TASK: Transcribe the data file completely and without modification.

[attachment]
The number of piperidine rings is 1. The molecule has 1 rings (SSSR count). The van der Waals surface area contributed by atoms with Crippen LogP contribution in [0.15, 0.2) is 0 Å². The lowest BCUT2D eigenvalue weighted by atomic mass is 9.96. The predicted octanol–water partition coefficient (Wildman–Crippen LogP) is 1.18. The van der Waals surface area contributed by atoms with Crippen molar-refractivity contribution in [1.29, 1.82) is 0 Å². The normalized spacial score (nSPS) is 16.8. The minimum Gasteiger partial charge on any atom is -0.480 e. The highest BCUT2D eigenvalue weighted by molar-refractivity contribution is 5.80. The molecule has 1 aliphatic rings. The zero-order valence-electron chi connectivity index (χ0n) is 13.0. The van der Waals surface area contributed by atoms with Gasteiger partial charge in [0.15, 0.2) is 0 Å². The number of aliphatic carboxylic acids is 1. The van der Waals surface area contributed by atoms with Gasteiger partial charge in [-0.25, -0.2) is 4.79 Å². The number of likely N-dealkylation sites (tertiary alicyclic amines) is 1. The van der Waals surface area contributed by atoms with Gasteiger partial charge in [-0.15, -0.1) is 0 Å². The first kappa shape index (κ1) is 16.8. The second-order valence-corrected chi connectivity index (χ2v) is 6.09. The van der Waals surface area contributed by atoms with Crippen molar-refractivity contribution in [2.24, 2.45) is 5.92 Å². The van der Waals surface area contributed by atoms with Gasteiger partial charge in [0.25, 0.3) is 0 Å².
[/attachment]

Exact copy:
The number of piperidine rings is 1. The molecule has 1 rings (SSSR count). The van der Waals surface area contributed by atoms with Crippen LogP contribution in [0.15, 0.2) is 0 Å². The lowest BCUT2D eigenvalue weighted by atomic mass is 9.96. The predicted octanol–water partition coefficient (Wildman–Crippen LogP) is 1.18. The van der Waals surface area contributed by atoms with Crippen molar-refractivity contribution in [1.29, 1.82) is 0 Å². The normalized spacial score (nSPS) is 16.8. The minimum Gasteiger partial charge on any atom is -0.480 e. The highest BCUT2D eigenvalue weighted by molar-refractivity contribution is 5.80. The molecule has 1 aliphatic rings. The zero-order valence-electron chi connectivity index (χ0n) is 13.0. The van der Waals surface area contributed by atoms with Gasteiger partial charge in [0.15, 0.2) is 0 Å². The number of aliphatic carboxylic acids is 1. The van der Waals surface area contributed by atoms with Gasteiger partial charge in [-0.25, -0.2) is 4.79 Å². The number of likely N-dealkylation sites (tertiary alicyclic amines) is 1. The van der Waals surface area contributed by atoms with Gasteiger partial charge in [-0.15, -0.1) is 0 Å². The first kappa shape index (κ1) is 16.8. The second-order valence-corrected chi connectivity index (χ2v) is 6.09. The van der Waals surface area contributed by atoms with Crippen molar-refractivity contribution in [2.24, 2.45) is 5.92 Å². The van der Waals surface area contributed by atoms with Gasteiger partial charge in [0.25, 0.3) is 0 Å².